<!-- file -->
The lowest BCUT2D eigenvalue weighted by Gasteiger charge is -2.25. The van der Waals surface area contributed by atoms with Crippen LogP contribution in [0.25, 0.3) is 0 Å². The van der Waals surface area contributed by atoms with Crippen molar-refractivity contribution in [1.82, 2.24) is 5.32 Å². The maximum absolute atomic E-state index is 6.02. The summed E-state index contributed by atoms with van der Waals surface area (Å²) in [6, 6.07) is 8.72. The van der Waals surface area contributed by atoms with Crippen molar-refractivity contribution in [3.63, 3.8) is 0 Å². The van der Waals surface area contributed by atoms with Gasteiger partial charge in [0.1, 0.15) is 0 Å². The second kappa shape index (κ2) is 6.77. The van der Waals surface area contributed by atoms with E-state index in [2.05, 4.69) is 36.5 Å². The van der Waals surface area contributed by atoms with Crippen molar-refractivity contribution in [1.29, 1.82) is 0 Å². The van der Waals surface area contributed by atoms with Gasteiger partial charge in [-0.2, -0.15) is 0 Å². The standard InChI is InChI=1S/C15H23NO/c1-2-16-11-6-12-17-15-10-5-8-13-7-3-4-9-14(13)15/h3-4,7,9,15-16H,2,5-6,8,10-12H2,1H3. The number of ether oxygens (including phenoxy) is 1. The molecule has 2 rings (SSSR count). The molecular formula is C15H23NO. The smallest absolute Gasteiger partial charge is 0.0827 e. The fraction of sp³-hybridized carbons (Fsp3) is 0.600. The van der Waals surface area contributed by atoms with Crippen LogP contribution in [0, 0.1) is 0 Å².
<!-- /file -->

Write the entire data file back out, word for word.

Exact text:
The lowest BCUT2D eigenvalue weighted by Gasteiger charge is -2.25. The van der Waals surface area contributed by atoms with Crippen LogP contribution in [0.25, 0.3) is 0 Å². The van der Waals surface area contributed by atoms with Crippen molar-refractivity contribution in [1.82, 2.24) is 5.32 Å². The maximum absolute atomic E-state index is 6.02. The summed E-state index contributed by atoms with van der Waals surface area (Å²) in [6, 6.07) is 8.72. The van der Waals surface area contributed by atoms with Crippen molar-refractivity contribution in [3.63, 3.8) is 0 Å². The van der Waals surface area contributed by atoms with Gasteiger partial charge in [0.1, 0.15) is 0 Å². The second kappa shape index (κ2) is 6.77. The van der Waals surface area contributed by atoms with E-state index in [2.05, 4.69) is 36.5 Å². The van der Waals surface area contributed by atoms with Crippen molar-refractivity contribution in [1.29, 1.82) is 0 Å². The van der Waals surface area contributed by atoms with Gasteiger partial charge in [-0.2, -0.15) is 0 Å². The standard InChI is InChI=1S/C15H23NO/c1-2-16-11-6-12-17-15-10-5-8-13-7-3-4-9-14(13)15/h3-4,7,9,15-16H,2,5-6,8,10-12H2,1H3. The number of ether oxygens (including phenoxy) is 1. The molecule has 2 rings (SSSR count). The molecular formula is C15H23NO. The smallest absolute Gasteiger partial charge is 0.0827 e. The fraction of sp³-hybridized carbons (Fsp3) is 0.600. The van der Waals surface area contributed by atoms with Crippen LogP contribution in [0, 0.1) is 0 Å².